Why is the crown of thorns important enough to name over and over? Why would we make this a guiding image for our Lenten series together?

Of course, the obvious answer is that Jesus is the King of Kings who gave up his heavenly crown to take on the thorns of sin. In this series, though, I invite you to think about this: the crown of thorns caused tremendous pain on Jesus’ head. The mind of Christ was literally surrounded by suffering. When we think of mental health, and the pain that so many are enduring, often quietly, the Scriptures remind us that Jesus is well-acquainted with what our minds endure.

I am not a mental health expert, but I do know that working on our spiritual health can only have a positive impact on us mentally, physically, and emotionally as well. In this series, as we walk from the wilderness through the streets and towards the cross with Jesus, we will listen for the peace he speaks to our minds as well as our hearts. For we know the end of the story: he endured the crown of thorns and now sits enthroned and crowned as King forever. So let us cast our earthly crowns down and invite him to heal our minds, too.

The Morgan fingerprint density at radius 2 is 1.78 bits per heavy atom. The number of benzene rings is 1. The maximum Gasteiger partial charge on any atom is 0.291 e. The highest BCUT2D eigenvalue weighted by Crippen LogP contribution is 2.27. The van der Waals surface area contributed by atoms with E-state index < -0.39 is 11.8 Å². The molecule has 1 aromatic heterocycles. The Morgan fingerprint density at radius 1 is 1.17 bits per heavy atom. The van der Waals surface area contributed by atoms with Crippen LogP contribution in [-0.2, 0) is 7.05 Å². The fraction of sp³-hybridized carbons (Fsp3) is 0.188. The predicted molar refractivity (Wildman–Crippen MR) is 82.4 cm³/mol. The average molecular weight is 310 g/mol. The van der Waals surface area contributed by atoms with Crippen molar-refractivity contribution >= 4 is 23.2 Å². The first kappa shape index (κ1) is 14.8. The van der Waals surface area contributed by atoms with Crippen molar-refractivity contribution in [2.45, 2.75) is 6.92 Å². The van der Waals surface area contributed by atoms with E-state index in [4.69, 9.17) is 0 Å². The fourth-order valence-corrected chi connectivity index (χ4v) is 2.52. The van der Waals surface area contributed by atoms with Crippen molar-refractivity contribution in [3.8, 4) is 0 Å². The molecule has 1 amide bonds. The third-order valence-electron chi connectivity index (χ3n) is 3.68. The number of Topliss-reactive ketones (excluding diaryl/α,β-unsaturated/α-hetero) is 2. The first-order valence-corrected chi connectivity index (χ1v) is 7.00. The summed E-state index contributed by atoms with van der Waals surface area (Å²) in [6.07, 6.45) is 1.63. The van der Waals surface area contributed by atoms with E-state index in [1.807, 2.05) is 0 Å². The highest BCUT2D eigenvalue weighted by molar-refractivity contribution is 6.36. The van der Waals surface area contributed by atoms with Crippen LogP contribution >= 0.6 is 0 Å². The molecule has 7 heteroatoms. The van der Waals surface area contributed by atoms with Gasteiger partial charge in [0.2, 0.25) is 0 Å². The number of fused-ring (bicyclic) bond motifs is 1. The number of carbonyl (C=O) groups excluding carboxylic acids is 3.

all good things to each of you,

Dr. Darian

Pastor’s message 2/14/2023

Moving Forward as a Congregation


In January, the Administrative Council voted unanimously to postpone a congregational vote on disaffiliation from the United Methodist Church.  The Council realized that even they didn’t have a deep understanding about the process, why we were in the process, or what the options are for our church. The vote to postpone will provide time for all the members of our church to study scripture, pray, and seek discernment about our way forward.  Dr. Darian is leading the way now in helping us carry out these important practices together.  She called together a small but diverse group of members to begin thinking about ways to accomplish these goals.  Shane Alpe, Elizabeth Bailey, Freddie Brister, Pam Carson, Jack Jameson and Laura Tinsley gathered around the pastor’s dining table and began the discussion.  Steven White was unable to attend.